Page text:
I’ve liked Lin-Manuel Miranda for a good while now. I say that because I first saw him way before his Hamilton acclaim but definitely not too early in his career. I first saw him when he played a mental patient in the show House, and I thought he was excellent. But I can’t help think of one person when I admire all the accolades Miranda is getting right now: Roberto Benigni. Remember when Roberto was the “it” guy after winning his Oscar for Life is Beautiful? No one could stop talking about Benigni for at least a year. But what
Is Lin-Manuel Miranda Going to be a One Hit Wonder? »
- Nat Berman
Trio dominates Italian film awards on Monday night.
Like Crazy from Lotus Productions (Perfect Strangers) and Manny films (7 Minutes) premiered in last year’s Cannes’ Directors’ Fortnight and began the night on 17 nominations.
The story of two fun-seeking, mentally disturbed women on the run from their clinic was the most successful of the three films at the box office, earning $6.5m to become one of the biggest local hits of 2016. Its five di Donatello wins included best production design and best hairstyling.
Indivisible also also earned 17 nominations and is the pulp story of two conjoined sisters exploited »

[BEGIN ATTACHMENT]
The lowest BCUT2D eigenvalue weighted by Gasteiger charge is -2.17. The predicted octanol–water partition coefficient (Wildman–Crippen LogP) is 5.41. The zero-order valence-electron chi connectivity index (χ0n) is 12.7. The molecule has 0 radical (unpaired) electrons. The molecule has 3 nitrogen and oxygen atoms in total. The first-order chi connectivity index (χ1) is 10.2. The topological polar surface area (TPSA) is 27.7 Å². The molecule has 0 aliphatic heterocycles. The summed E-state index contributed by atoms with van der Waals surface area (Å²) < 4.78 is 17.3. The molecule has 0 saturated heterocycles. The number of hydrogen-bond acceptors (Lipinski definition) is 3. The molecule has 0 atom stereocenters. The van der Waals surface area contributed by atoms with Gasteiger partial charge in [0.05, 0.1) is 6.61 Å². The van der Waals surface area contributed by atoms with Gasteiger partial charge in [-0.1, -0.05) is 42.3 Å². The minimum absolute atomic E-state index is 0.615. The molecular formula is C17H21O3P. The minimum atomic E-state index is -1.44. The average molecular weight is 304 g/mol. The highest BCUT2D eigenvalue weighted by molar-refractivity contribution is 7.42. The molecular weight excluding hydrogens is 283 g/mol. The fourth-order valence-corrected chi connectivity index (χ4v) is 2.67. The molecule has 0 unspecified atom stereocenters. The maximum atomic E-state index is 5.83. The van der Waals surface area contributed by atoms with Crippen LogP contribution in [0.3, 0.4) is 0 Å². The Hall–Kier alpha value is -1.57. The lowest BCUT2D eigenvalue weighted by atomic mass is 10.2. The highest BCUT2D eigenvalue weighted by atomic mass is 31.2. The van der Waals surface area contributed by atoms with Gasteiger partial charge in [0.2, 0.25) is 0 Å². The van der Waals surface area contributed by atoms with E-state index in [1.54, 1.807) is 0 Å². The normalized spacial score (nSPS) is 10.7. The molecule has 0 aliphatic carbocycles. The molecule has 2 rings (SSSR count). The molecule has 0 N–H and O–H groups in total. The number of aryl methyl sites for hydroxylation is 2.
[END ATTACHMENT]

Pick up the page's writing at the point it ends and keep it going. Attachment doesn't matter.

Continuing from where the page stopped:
Rome – Paolo Virzi’s “Like Crazy,” a road movie about two women who escape from a mental institution in Tuscany, took top honors Monday night at Italy’s 61st David di Donatello Awards, the country’s equivalent of the Oscars. The film took home five statuettes, including prizes in the key categories of best picture, best director, and best actress, which went to Valeria Bruni Tedeschi.
The evening’s two other big winners were “Indivisible,” a neo-Gothic drama set in Naples and directed by Edoardo De Angelis, about teenage conjoined-twin sisters with beautiful voices, and Matteo Rovere’s “Italian Race,” set in the world of Gt racing. “Indivisible” took five nods, including for best screenplay, producer, and supporting actress, and “Italian Race” won six statuettes, including best actor for Stefano Accorsi, cinematography, and editing.
- Nick Vivarelli
George Carlin had a famously controversial stand-up routine, in which he attempted to prove rape can be funny. Taken at face value, and especially if you aren’t familiar with Carlin, this sounds like it could be a shock-value gag. In delivery, it is not, and by the end of the act – which is a thinly veiled rant against political correctness — his point resonates.
But are some topics truly off limits? This is the compelling question of Ferne Pearlstein’s The Last Laugh, a documentary that questions whether the Holocaust is something that can ever be a source of humor.
Pearlstein interviews many noteworthy figures from the comedy world — Mel Brooks, Gilbert Gottfried, Sarah Silverman, David Cross, Rob Reiner and Carl Reiner, to name but a few – and what’s surprising is the disparity in their opinions on the subject. For example, one might be surprised to hear Brooks opine »